Compost piles, leftover food, and a bin full of worms makes the perfect foundation for living with no waste.

During the Environmental Club’s fall break field trip to Lanikai Elementary, HBA students got to see what it is like for a school to be a zero waste school, the only one on Oahu. The purpose of the trip was to learn about what it takes to be a waste-free school and implement some ideas at HBA.

The field trip began with a school tour. The group was shown different methods of composting at the school. The first and most common method is the worm bin. In large bins, leftover fruits, vegetables, and grains are thrown in and fed to the worms inside. The scraps that are eaten by the worms become vermicast, which are worm droppings used as a soil amendment. As disgusting as it may sound, the worm bins have no odor and the school has never reported a pest problem related to the bins. Lanikai Elementary currently has five of these worm bins located around the school.

Hot composting is another one of the school’s zero waste systems. In hot composting, old food is placed in a pile with mulch and left in the sun under sheets of burlap. Temperatures in the piles can reach up to 160 degrees as the food decomposes. With the hot compost piles, the elementary students collect data and chart it to see how each pile compares with the others.


“It was really cool to see an entire school working together to make their environment a little bit better.”

Environmental Club adviser Claire Mitchell


The last type of composting available at the school is its bokashi program. Unlike the other composting methods, bokashi has the ability to decompose meat and dairy. Bokashi bran is wheat bran mixed with organisms and molasses that has been fermented for a couple weeks. The Environmental Club was able to help make a batch of bokashi bran during the field trip with the school’s fifth graders. Containers of the bran had already been fermenting for a while, so it was the students’ job to open the containers up and dry out the bokashi. “We actually got to participate in the process of decomposing food,” said junior Tiara Moss. “It wasn’t just [someone] telling us how to do it. We actually got to get involved with hands on activities.”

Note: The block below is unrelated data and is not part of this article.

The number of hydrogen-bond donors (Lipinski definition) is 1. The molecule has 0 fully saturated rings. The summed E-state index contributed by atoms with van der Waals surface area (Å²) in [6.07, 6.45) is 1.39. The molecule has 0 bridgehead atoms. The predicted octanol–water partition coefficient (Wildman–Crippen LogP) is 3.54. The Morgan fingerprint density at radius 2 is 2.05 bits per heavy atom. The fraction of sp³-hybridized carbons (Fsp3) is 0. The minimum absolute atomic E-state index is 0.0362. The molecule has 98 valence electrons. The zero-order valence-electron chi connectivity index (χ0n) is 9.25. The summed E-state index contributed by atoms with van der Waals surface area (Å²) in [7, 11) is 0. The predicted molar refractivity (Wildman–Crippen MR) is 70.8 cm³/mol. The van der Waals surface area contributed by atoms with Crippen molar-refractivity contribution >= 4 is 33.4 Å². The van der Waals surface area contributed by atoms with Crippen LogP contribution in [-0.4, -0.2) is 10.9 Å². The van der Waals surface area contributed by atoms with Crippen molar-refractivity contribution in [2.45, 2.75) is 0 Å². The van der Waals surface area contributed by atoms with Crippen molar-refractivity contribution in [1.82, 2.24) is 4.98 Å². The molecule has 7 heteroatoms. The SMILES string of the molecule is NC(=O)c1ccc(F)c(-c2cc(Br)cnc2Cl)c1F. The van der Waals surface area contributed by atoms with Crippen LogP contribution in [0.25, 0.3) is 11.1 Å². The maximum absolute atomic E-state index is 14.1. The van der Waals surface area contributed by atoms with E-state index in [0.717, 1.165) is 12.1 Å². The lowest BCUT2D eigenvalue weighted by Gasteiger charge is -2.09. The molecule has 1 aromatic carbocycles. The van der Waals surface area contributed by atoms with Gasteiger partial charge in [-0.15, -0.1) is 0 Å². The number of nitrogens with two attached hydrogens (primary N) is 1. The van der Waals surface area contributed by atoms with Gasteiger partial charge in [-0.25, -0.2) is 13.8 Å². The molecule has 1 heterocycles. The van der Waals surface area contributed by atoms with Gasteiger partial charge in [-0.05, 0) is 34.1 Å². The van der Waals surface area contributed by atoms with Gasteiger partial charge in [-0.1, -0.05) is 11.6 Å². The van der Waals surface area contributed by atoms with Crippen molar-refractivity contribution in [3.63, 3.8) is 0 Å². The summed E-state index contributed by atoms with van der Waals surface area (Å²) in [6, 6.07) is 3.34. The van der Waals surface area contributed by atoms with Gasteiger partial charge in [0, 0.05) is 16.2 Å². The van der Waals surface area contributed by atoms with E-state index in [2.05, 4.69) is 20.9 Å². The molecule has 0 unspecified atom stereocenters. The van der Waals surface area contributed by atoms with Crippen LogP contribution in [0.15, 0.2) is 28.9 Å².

Junior Megan Yoshioka, vice president of the club, recalled that the smell of the fermentation was “pretty bad.” She said, “It smelt like alcohol.” With the finished bokashi, the Environmental Club went on to start a bokashi bin, which involved taking food from past lunches and breaking it up into small pieces. Everything from half eaten fruit to whole pizzas was thrown in a bin and mixed with the bokashi bran. Junior Karly Tom, president of the club, said, “I liked the fact that the members were able to be a part of learning because some of the composing systems [Lanikai Elementary] has set up are systems that the club plans to set up on our campus.”

To complement their composting system, the school focused on sorting out different wastes. Specialized rubbish bins known as “Sort-it-out-Sam” bins are located around the campus. These bins are a simple and easy way for students to separate different types of trash. Food waste, paper, recyclables, and non-recyclables all have their own compartment in the bins and it is the students’ responsibility to put the right trash in the right place. After lunch, students are also tasked with sorting out their leftovers. Milk goes in one bucket, food in another, and any wrappers or bags go in the trash. Selected students from fifth grade are in charge of putting the buckets where they need to go.

“It was really cool to see an entire school working together to make their environment a little bit better,” said Science teacher and club adviser Claire Mitchell. “It’s a lot of work to be a zero waste school but everyone—teachers, administrators, and especially students—is passionate about doing their part to be ‘zero heroes.’ ”

HBA’s Environmental Club is working to introduce new ways of reducing HBA’s waste. It already has an established worm bin located behind the student services office at the high school and is exploring possible composting projects. “[Zero waste is] certainly something we can achieve at HBA,” said Mitchell, “but it will take long term buy-in and commitment from everyone in order for us to truly make an impact.”

Photograph by Karly Tom (’17)